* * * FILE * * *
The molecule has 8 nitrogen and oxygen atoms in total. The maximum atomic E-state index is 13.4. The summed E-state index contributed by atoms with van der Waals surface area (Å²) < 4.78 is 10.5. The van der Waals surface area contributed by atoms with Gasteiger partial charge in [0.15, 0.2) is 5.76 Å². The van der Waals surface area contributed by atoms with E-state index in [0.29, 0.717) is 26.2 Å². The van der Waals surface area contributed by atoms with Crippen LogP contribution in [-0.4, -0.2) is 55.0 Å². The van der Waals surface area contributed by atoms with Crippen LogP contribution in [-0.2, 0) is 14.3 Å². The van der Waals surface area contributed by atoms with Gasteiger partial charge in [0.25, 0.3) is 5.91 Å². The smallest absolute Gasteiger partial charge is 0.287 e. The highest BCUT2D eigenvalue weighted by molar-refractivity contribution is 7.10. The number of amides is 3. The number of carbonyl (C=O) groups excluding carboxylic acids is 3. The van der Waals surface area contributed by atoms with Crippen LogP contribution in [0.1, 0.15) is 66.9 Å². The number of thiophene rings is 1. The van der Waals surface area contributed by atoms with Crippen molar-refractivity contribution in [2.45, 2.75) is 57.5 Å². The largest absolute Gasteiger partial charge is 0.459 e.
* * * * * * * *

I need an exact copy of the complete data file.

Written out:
The molecule has 8 nitrogen and oxygen atoms in total. The maximum atomic E-state index is 13.4. The summed E-state index contributed by atoms with van der Waals surface area (Å²) < 4.78 is 10.5. The van der Waals surface area contributed by atoms with Gasteiger partial charge in [0.15, 0.2) is 5.76 Å². The van der Waals surface area contributed by atoms with E-state index in [0.29, 0.717) is 26.2 Å². The van der Waals surface area contributed by atoms with Crippen LogP contribution in [-0.4, -0.2) is 55.0 Å². The van der Waals surface area contributed by atoms with Crippen LogP contribution in [-0.2, 0) is 14.3 Å². The van der Waals surface area contributed by atoms with Gasteiger partial charge in [0.25, 0.3) is 5.91 Å². The smallest absolute Gasteiger partial charge is 0.287 e. The highest BCUT2D eigenvalue weighted by molar-refractivity contribution is 7.10. The number of amides is 3. The number of carbonyl (C=O) groups excluding carboxylic acids is 3. The van der Waals surface area contributed by atoms with Crippen LogP contribution in [0.1, 0.15) is 66.9 Å². The number of thiophene rings is 1. The van der Waals surface area contributed by atoms with Crippen molar-refractivity contribution in [2.45, 2.75) is 57.5 Å². The largest absolute Gasteiger partial charge is 0.459 e.